The forward-thinking crowd at News Rewired was rightly excited by the possibilities of technology as it transforms journalism, both in its practice and its consumption.
The conference had glimpses of the future from the Washington Post, Johnston Press, Guardian, Channel 4 and others, covering social platforms, data journalism, API, mobile devices, mapping and user generated content.
If we can be forgiven for our excitement, there are also some cracks in the positive atmosphere, particularly from those with a slightly longer history in traditional newsrooms. And there have been ominous reminders of economic reality and the difficulties of changing culture.
Joanna Geary of the Guardian described the watershed moment in 2008 when the entire production staff of the paper moved to one location in Kings Place, London. If they are collaborating now - a common refrain today - it's easy to wonder what happened before.
Katy was clear that process of change will "fall on its arse" unless the culture of staff changes at the same time.
Attitudes need to shift from production and publishing to forming and sustaining relationships. But making this change is hard when the measures of success are not yet clear.
What do these ‘good relationships’ look and feel like? At the Guardian, community coordinators are on hand by the newsdesks to guide journalists to the important signals of relevance from social networks and weave them into their content.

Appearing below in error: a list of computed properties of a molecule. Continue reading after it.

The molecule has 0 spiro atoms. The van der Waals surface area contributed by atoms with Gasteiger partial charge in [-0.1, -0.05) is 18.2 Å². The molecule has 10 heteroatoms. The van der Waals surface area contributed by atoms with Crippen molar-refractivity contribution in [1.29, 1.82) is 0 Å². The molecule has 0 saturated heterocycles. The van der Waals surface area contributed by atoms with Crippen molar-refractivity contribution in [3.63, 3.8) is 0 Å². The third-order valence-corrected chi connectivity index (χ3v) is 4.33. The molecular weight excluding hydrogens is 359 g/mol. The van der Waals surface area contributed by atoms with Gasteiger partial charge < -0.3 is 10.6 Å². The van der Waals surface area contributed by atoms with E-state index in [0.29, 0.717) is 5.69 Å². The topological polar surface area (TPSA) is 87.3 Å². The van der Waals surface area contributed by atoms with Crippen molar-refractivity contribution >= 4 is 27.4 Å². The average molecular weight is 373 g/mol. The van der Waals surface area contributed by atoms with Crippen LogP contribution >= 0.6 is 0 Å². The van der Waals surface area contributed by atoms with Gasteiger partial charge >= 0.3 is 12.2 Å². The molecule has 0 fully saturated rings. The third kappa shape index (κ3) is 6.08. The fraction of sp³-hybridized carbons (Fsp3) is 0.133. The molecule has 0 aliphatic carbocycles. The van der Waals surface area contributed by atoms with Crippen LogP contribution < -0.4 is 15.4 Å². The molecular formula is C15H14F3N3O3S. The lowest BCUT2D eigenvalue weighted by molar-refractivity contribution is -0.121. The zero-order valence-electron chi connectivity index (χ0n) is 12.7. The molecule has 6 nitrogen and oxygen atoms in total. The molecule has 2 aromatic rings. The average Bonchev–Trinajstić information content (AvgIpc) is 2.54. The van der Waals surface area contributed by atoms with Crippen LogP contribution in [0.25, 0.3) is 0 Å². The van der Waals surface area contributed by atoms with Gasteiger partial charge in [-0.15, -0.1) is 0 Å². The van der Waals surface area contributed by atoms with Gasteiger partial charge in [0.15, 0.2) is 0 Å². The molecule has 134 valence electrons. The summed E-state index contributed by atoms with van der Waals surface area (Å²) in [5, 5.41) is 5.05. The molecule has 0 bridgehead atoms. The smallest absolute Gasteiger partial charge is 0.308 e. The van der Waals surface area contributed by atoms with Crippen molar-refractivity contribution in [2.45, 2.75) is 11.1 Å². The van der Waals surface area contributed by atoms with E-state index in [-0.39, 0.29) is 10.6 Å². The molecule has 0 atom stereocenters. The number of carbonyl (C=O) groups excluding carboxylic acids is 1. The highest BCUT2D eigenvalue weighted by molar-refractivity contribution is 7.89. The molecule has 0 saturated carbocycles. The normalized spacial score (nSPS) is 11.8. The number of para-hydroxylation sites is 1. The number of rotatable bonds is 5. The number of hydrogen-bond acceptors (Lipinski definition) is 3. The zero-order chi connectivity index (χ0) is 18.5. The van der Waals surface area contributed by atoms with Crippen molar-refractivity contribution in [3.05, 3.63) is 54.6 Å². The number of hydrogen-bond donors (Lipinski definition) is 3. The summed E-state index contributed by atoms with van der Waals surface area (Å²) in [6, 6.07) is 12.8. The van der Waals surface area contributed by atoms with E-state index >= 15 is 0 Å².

There are many similarities to Google’s development philosophy. Google is famed for its ruthless cull of failed products (such as Buzz, iGoogle, Knol). If the data shows the product isn’t working, it dies.
Of course, having the luxury of advertising profits from search to fund these experiments makes all the difference: the economics of news organisations might make this seem indulgent. News providers are certainly challenged to fund the army of developers who are the inventing class of this revolution.
As usual, the key to culture is language. What the conference called ‘audience’ and ‘readers’, Google calls ‘users’. It’s a vital difference. Good journalism excites a response. What Google does seems to me to be much more functional: it is building tools to be used.
Is this really the right culture to mimic?